Third, training as an Air Traffic Controller in the FAA sucks. It is 100 times better than it was twenty years ago, but it still sucks, and it always will. There is no such thing as “good enough for government work” in this job. We aim for perfection every day and some days we get pretty damn close. The rest of the time we hope that the person next to us has our back. What you may think of as a trainer being mean is really just them demanding perfection, because that is what is expected of every controller. All of us have horror stories about the academy, (In my class 57% failed), or training at a new facility (I remember trying to keep the tears from escaping as two controllers and a Supervisor stood behind me laughing and criticizing every move I made while I worked some of the busiest traffic I had ever worked, but I didn’t stop working). When I went to the academy if you failed you were fired…same as its always been. If you washed out of your first facility, chances are you were fired unless you were lucky enough to have a lower level facility that needed people. Just understand that there is a difference between demanding excellence and being mean.

That person who is training you is putting his or her ticket on the line every time he or she plugs in with you. That person doesn’t want to hear, “I was about to do that.” Because if you haven’t done it by the time they tell you, you are behind. If they take over in the middle of the session, it is not because they are trying to make you feel bad, it is because you are so far behind that you are never going to catch up unless they catch up for you. Those trainers have to let you go far enough to help you learn, but not so far that they can’t bring it back from the edge. I have seen many trainers have their first deals in a 15-20 year career while training a new person who thought they knew better.

​In the last several years there have been so many trainees that CPCs spend almost all their time training. They start to lose their proficiency because they spend all their time listening and watching someone else rather than doing it themselves. So, sometimes if they don’t want to train you it is because they just need to remind themselves why they love the job by doing it themselves. When they do train, they are spending most of their breaks debriefing you and trying to help you learn. Sure it’s frustrating to do the same thing your trainer told you to do yesterday, only today it’s not the right thing to do. Every situation is different and you need to make the right choice in every situation or know how to fix it quickly. And I’m sure that there are many times when you know you’re ready for a check ride but you feel like the trainer is holding you back. But when that trainer signs off on you and says you are ready for certification, they are saying that they have taught you everything you need to know to work on your own and you are not a danger to the flying public. Their integrity as a trainer will be forever woven into your abilities as a controller. And when you do get certified, you’re still the newbie. Don’t ignore the person who is trying to save your ass because you think you know it all. There is little worse than having a deal or worse because you were too proud to take help. In fifteen to twenty years you will still remember the things your first trainer told you.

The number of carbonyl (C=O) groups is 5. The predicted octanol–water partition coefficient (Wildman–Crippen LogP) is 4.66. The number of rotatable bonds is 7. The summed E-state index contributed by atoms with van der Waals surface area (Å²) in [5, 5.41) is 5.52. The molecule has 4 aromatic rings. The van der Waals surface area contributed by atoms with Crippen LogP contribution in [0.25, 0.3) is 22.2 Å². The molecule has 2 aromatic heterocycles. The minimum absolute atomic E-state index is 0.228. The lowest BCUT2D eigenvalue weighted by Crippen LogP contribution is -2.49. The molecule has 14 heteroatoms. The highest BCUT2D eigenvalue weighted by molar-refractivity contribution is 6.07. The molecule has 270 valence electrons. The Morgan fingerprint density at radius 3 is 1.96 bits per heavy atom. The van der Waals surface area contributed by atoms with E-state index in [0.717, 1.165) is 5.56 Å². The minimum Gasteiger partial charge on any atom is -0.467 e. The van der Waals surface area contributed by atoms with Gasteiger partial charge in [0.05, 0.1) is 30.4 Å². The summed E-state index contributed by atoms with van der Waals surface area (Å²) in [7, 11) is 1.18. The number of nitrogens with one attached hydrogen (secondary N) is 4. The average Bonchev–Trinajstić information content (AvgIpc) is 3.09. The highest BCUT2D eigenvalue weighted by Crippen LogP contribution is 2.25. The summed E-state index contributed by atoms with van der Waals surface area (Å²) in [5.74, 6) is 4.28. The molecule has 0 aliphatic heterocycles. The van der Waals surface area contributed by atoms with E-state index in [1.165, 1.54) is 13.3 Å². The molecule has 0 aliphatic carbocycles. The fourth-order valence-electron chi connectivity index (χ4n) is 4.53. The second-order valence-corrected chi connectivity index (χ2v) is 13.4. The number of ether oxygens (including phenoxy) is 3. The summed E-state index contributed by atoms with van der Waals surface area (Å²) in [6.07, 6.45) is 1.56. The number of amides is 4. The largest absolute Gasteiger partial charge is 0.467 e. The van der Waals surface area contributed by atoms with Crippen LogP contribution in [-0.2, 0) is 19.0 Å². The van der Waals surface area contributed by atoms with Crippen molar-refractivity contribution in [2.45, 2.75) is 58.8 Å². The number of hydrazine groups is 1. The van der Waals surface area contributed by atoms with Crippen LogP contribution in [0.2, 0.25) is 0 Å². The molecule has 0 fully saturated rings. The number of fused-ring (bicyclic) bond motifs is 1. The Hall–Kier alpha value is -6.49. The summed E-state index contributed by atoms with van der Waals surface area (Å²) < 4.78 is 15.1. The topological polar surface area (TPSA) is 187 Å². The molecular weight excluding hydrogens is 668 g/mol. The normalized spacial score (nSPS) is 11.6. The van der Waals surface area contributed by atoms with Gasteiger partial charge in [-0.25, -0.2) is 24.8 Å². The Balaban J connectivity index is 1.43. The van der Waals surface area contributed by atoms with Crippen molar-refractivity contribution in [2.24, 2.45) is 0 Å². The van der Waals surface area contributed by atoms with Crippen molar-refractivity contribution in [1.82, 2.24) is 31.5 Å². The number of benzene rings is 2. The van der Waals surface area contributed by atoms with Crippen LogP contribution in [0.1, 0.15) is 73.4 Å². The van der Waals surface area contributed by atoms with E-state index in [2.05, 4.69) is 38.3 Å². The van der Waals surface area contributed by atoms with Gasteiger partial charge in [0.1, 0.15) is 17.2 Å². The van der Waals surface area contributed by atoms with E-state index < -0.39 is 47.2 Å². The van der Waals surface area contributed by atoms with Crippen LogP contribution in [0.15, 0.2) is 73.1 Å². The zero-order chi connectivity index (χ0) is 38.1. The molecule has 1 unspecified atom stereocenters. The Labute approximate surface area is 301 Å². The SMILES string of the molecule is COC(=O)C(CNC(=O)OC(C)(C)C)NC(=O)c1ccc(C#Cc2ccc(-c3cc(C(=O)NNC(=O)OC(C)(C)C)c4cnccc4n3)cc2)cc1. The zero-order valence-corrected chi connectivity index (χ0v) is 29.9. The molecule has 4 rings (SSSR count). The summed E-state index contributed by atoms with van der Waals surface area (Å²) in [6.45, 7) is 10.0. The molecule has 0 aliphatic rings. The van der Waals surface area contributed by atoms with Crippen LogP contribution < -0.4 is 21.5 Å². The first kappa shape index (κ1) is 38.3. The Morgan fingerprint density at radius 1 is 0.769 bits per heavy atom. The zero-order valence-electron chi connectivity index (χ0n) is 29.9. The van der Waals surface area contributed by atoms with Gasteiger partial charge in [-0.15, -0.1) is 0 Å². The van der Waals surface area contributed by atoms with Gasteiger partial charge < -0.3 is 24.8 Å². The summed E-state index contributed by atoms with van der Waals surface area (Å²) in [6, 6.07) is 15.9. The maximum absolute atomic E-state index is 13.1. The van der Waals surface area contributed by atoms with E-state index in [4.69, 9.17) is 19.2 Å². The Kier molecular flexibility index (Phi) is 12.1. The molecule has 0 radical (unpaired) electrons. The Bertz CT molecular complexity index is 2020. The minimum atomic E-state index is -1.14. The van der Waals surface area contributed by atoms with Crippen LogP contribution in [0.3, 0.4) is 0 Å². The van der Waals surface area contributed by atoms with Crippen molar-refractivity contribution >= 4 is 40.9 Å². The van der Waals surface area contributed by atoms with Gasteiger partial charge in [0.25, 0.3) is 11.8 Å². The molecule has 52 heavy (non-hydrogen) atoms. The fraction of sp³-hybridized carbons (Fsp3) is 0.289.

​Are there people who failed the training program because the trainer didn’t like them or just because the trainer wanted to prove a point? Undoubtedly. Some people make lousy trainers and some people have ego problems that make them want to belittle others. Those people shouldn’t train because they just make it difficult on everyone and it’s just plain wrong. But I have seen other controllers take it upon themselves to make sure that the bad trainers don’t get assigned to a training team. Have we fixed it all? Absolutely not. There are good people and bad people in every organization and ours is no different. But eventually the community takes care of the problem, one way or another.